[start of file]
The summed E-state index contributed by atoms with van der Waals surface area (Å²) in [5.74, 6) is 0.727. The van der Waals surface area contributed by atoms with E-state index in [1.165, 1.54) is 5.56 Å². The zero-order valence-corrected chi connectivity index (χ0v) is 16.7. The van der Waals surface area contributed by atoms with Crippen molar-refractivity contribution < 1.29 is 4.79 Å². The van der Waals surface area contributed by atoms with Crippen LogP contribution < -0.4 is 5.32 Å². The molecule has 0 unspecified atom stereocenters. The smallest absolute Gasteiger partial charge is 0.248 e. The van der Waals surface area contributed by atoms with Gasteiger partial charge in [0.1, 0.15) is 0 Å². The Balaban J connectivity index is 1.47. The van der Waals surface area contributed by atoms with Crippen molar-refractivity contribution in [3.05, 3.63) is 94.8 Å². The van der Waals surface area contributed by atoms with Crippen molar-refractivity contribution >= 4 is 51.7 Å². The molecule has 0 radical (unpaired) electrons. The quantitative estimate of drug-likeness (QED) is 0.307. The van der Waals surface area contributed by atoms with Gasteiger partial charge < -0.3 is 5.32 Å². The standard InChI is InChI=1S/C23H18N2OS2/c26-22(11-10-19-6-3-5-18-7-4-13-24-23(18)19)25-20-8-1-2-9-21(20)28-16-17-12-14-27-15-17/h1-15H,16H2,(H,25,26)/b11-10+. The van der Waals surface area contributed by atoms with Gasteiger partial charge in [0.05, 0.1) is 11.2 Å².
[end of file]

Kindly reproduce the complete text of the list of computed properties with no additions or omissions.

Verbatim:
The summed E-state index contributed by atoms with van der Waals surface area (Å²) in [5.74, 6) is 0.727. The van der Waals surface area contributed by atoms with E-state index in [1.165, 1.54) is 5.56 Å². The zero-order valence-corrected chi connectivity index (χ0v) is 16.7. The van der Waals surface area contributed by atoms with Crippen molar-refractivity contribution < 1.29 is 4.79 Å². The van der Waals surface area contributed by atoms with Crippen LogP contribution < -0.4 is 5.32 Å². The molecule has 0 unspecified atom stereocenters. The smallest absolute Gasteiger partial charge is 0.248 e. The van der Waals surface area contributed by atoms with Gasteiger partial charge in [0.1, 0.15) is 0 Å². The Balaban J connectivity index is 1.47. The van der Waals surface area contributed by atoms with Crippen molar-refractivity contribution in [3.05, 3.63) is 94.8 Å². The van der Waals surface area contributed by atoms with Crippen molar-refractivity contribution >= 4 is 51.7 Å². The molecule has 0 radical (unpaired) electrons. The quantitative estimate of drug-likeness (QED) is 0.307. The van der Waals surface area contributed by atoms with Gasteiger partial charge < -0.3 is 5.32 Å². The standard InChI is InChI=1S/C23H18N2OS2/c26-22(11-10-19-6-3-5-18-7-4-13-24-23(18)19)25-20-8-1-2-9-21(20)28-16-17-12-14-27-15-17/h1-15H,16H2,(H,25,26)/b11-10+. The van der Waals surface area contributed by atoms with Gasteiger partial charge in [0.05, 0.1) is 11.2 Å².